Author: Bryan G. Kane, MD, FACEP, Associate Professor of Medicine, University of South Florida Morsani College of Medicine; Assistant Program Director (Research), Lehigh Valley Health Network Emergency Medicine Residency
With the onslaught of COVID-19, emergency physicians will unfortunately need to cope with shortages of medications.1 One such shortage is albuterol, specifically metered-dose inhalers (MDIs).2 MDIs are preferred with COVID-19, as they have decreased aerosolization of the virus compared to nebulized delivery.3 Should emergency physicians wish to order bronchodilators without the risk of aerosolization, there are studies of intramuscular (IM) options in the literature.
Terbutaline is a beta-2 agonist that can be used to treat asthma.4 There are several publications that address the use of terbutaline in acute bronchospasm. When administered subcutaneously, terbutaline results in clinical improvement similar to epinephrine.5,6,7 One study noted a slightly higher rate of tachycardia in injected terbutaline versus injected epinephrine.8 Focusing on acute, rather than chronic, use of terbutaline, a prospective study did not find elevations in troponin.9 This small cohort of 29 critically ill children did note ECG changes during intravenous (IV) infusions. The Chiang study was one of three studies included in a 2017 systematic review on the safety of pediatric asthma medications.10 This review identified 14,560 citations, included 46 randomized controlled trials, and found a total of 11 reported adverse drug reactions with terbutaline (4 with IV infusion and 7 with PO administration). No adverse drug events were identified with subcutaneous injection. When treating adults, a 1988 study of 108 asthmatics ages 18 to 96 did not identify a relationship between age and ventricular dysrhythmia when treated with subcutaneous epinephrine (0.3 mg 1:1000).11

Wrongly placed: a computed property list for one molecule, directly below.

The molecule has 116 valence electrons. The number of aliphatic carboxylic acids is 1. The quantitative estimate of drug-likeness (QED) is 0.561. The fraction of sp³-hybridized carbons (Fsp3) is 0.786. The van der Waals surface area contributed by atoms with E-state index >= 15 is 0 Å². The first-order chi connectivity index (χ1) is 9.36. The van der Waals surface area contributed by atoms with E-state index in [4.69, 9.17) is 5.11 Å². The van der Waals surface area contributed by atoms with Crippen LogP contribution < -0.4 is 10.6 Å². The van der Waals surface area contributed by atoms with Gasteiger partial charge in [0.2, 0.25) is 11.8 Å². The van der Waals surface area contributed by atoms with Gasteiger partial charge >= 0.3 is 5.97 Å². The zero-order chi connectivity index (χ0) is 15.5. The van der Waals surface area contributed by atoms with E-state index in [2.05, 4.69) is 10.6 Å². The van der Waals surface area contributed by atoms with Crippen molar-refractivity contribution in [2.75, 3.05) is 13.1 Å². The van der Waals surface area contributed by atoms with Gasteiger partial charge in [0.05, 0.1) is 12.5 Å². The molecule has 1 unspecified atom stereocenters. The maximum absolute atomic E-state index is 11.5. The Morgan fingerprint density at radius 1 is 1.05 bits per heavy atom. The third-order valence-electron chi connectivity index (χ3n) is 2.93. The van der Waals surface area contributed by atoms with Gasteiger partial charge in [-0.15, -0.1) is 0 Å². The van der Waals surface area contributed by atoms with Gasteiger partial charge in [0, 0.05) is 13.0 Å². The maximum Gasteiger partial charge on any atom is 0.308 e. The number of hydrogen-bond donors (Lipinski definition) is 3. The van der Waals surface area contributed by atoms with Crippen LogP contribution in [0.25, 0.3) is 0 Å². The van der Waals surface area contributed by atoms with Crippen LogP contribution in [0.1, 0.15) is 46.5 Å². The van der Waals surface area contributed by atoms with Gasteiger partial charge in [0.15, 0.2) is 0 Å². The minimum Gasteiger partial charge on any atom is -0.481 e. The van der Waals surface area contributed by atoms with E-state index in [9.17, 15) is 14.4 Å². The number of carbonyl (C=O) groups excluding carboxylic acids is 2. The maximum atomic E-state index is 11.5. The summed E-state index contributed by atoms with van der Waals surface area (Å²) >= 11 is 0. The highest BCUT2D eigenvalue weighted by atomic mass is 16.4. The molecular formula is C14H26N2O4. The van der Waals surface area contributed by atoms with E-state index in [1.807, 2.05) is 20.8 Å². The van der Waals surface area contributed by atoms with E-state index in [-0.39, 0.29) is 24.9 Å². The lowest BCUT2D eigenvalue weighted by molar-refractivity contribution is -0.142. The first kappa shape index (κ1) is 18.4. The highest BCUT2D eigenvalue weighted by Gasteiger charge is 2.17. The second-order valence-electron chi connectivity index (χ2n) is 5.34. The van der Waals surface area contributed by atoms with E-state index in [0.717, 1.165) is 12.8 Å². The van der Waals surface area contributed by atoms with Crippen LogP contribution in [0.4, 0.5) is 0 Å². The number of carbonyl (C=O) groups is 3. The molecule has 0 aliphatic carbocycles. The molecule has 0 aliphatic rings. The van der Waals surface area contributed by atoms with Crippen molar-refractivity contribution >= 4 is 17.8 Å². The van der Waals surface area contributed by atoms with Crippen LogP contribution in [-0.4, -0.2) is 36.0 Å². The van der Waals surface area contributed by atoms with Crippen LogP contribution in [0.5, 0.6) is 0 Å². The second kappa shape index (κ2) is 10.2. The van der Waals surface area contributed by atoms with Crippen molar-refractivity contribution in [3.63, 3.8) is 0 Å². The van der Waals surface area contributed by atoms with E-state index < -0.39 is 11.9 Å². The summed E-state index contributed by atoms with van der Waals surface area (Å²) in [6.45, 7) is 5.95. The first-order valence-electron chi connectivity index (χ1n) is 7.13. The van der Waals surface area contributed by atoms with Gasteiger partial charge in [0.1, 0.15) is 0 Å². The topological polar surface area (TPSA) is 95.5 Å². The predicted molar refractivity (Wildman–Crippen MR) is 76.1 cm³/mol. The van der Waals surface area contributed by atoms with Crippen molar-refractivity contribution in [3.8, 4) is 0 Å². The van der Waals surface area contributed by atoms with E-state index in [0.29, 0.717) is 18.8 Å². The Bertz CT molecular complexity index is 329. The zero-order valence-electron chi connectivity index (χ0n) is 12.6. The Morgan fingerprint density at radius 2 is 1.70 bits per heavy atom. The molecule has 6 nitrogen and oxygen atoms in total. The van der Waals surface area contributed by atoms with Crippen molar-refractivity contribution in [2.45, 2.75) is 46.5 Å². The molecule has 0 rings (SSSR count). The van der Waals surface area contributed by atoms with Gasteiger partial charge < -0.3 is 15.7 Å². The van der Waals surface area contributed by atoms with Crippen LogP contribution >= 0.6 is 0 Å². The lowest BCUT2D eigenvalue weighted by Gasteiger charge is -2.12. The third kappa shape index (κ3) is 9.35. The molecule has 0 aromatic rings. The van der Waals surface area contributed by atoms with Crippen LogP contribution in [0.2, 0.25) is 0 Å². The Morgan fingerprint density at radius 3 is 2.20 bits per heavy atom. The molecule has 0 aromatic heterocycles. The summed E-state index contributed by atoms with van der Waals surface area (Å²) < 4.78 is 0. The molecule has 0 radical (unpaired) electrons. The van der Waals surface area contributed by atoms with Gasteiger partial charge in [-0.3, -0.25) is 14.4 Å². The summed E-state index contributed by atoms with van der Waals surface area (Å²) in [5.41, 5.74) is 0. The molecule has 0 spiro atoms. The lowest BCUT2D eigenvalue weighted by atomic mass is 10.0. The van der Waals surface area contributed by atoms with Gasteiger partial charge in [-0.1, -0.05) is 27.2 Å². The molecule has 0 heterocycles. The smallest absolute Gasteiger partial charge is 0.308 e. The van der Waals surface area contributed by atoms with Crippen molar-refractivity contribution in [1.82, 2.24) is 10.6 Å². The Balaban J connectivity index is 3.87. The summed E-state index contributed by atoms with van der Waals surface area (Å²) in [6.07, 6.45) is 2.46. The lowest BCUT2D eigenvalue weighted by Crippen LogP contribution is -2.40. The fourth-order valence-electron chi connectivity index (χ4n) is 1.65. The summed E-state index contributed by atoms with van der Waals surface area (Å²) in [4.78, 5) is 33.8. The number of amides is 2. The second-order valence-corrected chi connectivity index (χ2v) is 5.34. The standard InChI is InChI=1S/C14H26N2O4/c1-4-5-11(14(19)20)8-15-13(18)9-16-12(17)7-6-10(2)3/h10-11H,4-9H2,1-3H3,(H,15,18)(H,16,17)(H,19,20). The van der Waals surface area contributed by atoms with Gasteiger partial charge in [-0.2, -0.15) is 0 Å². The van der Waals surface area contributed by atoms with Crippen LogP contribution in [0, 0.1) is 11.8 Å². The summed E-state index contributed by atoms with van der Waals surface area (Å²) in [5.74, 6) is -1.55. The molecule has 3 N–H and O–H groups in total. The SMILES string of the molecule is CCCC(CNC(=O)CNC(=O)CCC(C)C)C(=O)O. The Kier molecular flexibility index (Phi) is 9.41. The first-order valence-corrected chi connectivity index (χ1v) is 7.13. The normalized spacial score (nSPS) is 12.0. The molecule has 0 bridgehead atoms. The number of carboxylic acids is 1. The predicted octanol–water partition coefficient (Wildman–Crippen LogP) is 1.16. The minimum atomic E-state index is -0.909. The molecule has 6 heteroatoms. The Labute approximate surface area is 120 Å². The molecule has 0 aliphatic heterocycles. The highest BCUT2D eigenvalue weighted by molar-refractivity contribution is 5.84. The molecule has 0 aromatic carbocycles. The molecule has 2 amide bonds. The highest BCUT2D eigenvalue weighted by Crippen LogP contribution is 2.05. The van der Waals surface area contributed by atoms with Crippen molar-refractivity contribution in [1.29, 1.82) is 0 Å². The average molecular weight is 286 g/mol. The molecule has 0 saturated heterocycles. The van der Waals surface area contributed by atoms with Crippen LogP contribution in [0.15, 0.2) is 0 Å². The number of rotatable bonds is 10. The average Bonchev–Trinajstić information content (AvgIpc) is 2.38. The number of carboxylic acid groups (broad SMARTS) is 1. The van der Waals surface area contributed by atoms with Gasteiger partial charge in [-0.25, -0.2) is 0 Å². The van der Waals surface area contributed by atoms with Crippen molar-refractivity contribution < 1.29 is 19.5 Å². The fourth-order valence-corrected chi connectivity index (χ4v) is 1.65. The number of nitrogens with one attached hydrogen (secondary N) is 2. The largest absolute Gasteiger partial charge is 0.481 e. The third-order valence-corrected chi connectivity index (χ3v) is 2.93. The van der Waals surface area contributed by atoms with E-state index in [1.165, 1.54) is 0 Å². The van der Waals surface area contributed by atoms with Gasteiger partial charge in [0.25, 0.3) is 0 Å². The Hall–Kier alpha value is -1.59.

Based on available evidence, injected terbutaline or epinephrine appears to be a viable alternative to nebulized bronchodilators for acute asthma exacerbations during the COVID pandemic. It should be noted that the subcutaneous terbutaline injection site used in the studies noted here is the deltoid. For adults, IM injection of epinephrine in the thigh has been demonstrated to lead to significantly higher peak plasma levels as compared to IM or subcutaneous injection in the upper extremity.12 The superiority of IM injection over subcutaneous injection for epinephrine has also been demonstrated in children.13 In one study from 1974, terbutaline was administered IM.14 In this crossover study of 20, 7 patients had side effects such as tremor or restlessness after terbutaline. Recommended dosing of terbutaline for asthma varies from 0.25 to 0.5 mg subcutaneously in the deltoid. The dosage of epinephrine varies in the studies noted. One advantage of using 0.3 mg of 1:1000 epinephrine (0.15 mg for pediatrics) is staff familiarity with this dosage due to its usage in the treatment of anaphylaxis.
Critical Issues in the Management of Adult Patients Presenting With Community-Acquired Pneumonia